Here’s a timeline of TV’s fightin’ femmes:

Gail Davis, “Annie Oakley,” 1954-’56: Anything you or I could do, she could do better. During the glut of Western shows, Davis elbowed her way into the men’s corral with her own real talent of riding and trick shots. Gene Autry showcased Davis in his movies and TV show before he launched her in her own spinoff. At 5-foot-2 and under 100 pounds, the pigtailed gunwoman made her way into TV’s Wild West.

Diana Rigg (Mrs. Peel), “The Avengers,” 1966-’68: The British actress epitomized postmodern timeliness as Mrs. Emma Peel in “The Avengers.” Her Shakespearean training glossed her cool elegance with an intellectual allure. Her feminine catsuits emphasized her sinewy, sensuous grace. And her lethal force and role as a liberated dilettante combined fearlessness and sheer indifference. Fans constantly rumbled about sexual undercurrents between Mrs. Peel and agent John Steed, but it was their companionable interdependence that sizzled with chemistry. Television and film have yet to fill the void that her departure from the show after two seasons and an Emmy nomination left behind.

Angie Dickinson (Sgt. Suzanne “Pepper” Anderson), “Police Woman,” 1974-’78: She was the first woman to star in a drama as an undercover divorcee whose primary mode of crime-solving was seduction. Despite her need to be saved more often than not, Dickinson still toted a gun and inspired women to enter the police force.

Pamela Sue Martin, “The Nancy Drew Mysteries,” 1977-’78: Her girl detective wasn’t as successful as Parker Stevenson and Shaun Cassidy’s “Hardy Boys,” but for a brief time she insisted on integrity. The two shows merged, but Martin left because she refused to be the girl who waited in the car or went to call the police as the boys looked around.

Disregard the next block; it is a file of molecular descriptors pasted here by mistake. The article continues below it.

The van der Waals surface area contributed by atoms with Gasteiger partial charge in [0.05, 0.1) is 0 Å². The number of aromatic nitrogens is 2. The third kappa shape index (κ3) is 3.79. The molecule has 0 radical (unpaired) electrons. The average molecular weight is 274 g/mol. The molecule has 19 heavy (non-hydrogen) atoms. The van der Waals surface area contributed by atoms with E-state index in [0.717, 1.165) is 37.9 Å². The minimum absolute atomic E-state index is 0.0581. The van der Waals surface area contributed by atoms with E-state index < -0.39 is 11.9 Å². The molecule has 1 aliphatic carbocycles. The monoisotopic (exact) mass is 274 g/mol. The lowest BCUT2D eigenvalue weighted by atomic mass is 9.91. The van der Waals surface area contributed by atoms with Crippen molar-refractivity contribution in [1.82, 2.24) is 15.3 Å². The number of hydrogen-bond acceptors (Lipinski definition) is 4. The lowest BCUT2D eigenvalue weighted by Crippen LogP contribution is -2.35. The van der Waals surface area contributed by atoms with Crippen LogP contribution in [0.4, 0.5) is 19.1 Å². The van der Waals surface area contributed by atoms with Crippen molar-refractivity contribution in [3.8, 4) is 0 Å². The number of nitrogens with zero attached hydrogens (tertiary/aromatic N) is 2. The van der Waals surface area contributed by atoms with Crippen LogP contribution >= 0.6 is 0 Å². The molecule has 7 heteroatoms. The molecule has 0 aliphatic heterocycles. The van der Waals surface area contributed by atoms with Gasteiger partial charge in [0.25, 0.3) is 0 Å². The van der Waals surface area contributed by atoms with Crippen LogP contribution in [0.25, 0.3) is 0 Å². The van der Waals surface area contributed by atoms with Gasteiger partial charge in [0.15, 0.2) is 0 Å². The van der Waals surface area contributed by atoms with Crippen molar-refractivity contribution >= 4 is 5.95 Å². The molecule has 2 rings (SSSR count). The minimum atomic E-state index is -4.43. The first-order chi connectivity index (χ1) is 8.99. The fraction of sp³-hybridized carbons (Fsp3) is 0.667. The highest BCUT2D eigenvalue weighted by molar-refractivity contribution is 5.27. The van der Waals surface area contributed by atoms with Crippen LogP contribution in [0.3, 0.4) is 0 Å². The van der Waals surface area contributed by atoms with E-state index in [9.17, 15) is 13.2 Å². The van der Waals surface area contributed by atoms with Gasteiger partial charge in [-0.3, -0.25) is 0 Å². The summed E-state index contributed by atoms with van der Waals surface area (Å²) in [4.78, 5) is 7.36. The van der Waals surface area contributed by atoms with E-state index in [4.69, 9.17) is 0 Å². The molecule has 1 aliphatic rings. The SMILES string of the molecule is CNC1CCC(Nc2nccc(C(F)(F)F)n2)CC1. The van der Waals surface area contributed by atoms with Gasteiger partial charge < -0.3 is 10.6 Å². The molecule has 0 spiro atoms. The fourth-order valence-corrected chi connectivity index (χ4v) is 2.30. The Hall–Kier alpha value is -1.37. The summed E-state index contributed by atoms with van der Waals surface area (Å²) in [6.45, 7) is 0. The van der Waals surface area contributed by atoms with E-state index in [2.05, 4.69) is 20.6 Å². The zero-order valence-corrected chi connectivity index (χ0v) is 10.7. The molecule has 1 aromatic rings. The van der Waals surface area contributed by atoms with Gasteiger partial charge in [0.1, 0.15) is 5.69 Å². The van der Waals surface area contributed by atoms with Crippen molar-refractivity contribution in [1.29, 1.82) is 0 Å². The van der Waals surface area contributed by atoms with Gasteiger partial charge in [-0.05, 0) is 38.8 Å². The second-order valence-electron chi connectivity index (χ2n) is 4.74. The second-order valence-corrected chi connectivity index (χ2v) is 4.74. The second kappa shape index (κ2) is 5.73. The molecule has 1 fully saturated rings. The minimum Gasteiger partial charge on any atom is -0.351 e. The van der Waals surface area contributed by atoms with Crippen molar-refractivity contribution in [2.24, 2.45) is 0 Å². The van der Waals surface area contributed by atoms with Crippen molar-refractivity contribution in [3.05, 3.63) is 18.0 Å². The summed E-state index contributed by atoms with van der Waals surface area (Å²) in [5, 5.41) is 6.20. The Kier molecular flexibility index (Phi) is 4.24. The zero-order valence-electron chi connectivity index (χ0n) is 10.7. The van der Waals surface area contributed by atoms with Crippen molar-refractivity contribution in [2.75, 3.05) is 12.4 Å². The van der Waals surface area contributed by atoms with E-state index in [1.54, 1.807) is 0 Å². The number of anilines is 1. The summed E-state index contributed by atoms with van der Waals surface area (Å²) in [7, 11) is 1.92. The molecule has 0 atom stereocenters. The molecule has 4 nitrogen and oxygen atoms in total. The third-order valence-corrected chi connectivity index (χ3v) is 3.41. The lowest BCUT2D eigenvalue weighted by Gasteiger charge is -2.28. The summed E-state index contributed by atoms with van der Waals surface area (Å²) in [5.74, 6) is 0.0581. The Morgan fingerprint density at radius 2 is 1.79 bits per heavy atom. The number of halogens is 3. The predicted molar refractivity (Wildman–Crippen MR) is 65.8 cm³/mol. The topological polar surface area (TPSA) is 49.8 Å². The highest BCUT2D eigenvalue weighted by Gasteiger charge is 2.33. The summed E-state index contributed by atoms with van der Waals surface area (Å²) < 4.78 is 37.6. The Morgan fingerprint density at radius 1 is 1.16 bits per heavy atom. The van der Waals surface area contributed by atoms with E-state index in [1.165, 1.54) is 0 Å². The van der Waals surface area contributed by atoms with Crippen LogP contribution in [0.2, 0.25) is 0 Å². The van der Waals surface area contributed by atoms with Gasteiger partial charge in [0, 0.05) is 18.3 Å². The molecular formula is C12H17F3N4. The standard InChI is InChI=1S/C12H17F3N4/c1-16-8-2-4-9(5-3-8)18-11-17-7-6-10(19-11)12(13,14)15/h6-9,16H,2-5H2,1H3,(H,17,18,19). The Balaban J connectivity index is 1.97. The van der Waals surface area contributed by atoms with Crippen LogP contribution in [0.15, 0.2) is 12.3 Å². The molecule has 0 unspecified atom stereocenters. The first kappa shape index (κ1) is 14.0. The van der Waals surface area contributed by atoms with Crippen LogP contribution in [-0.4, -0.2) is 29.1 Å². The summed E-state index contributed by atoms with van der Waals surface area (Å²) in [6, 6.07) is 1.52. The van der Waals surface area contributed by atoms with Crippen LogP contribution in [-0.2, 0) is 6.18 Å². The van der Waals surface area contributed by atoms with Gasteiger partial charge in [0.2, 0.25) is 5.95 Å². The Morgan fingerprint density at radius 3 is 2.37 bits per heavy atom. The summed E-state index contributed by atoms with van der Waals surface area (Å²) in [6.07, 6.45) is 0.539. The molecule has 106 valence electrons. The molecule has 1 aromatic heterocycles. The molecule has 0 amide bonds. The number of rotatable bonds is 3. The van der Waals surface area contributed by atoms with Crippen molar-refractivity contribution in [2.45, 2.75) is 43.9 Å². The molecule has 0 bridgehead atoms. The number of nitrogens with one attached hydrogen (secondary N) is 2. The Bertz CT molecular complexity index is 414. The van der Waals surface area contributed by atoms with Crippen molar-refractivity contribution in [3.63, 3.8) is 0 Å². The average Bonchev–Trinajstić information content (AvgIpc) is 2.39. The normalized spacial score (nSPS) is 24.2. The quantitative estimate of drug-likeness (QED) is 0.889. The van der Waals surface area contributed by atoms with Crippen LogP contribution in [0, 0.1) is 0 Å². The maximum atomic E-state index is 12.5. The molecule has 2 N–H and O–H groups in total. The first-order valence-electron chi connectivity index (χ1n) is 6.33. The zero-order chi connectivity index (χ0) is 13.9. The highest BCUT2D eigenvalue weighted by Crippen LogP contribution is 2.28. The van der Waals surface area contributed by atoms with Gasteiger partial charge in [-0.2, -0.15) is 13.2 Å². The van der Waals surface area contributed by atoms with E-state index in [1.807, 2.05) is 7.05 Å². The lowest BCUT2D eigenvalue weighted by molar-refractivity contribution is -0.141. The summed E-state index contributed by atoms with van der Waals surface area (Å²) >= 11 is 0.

Velma and Daphne, “Scooby-Doo,” 1969-present: Velma, when she didn’t lose her coke-bottle glasses, effortlessly churned her brain power and emerged with the most unlikely of talents (like the ability to read a Chinese note in the moon monster mystery). Orange knee-socks aside, she wasn’t afraid to wear miniskirts as short as “danger-prone” Daphne. The redhead, meanwhile, was the yin to Scooby and Shaggy’s yang, the feminine counterpart in slipping through revolving bookcases that hid trapdoors. Sadly, the Hanna-Barbera powers punted both Velma and Fred in the waning last years and replaced them with the grating Scrappy-Doo.

Lynda Carter, “Wonder Woman,” 1976-’79: Statuesque and, well, Amazonian, she had that honorable stiffness and those blue eyes paired with black hair. Love made her leave the island (but not without her belt and bracelets made of “Feminum”) and take on a job as a secretary. She fought Nazis on ABC, then went for modern-day terrorists when the series moved to CBS. Carter played it as a nice, sincere woman who did circus tricks. At least she always maintained good posture as she’d lift a car over her head and toss it.

Lindsay Wagner (Jaime Sommers), “The Bionic Woman,” 1976-’78: In a way, Wagner had the same look as Peggy Lipton in “The Mod Squad,” a slender attractive blonde without the glamour, pretensions or buxom excess of the traditional TV action women. A skydiving accident left the tennis pro with bionic implants, memory loss and a struggle for her identity. She couldn’t even remember her engagement to the Six Million Dollar Man (Steve Austin was eventually replaced by her faithful bionic dog, Max). Wagner brought a refreshing reality to her role, even as she went undercover as a roller derby queen and began meeting space aliens.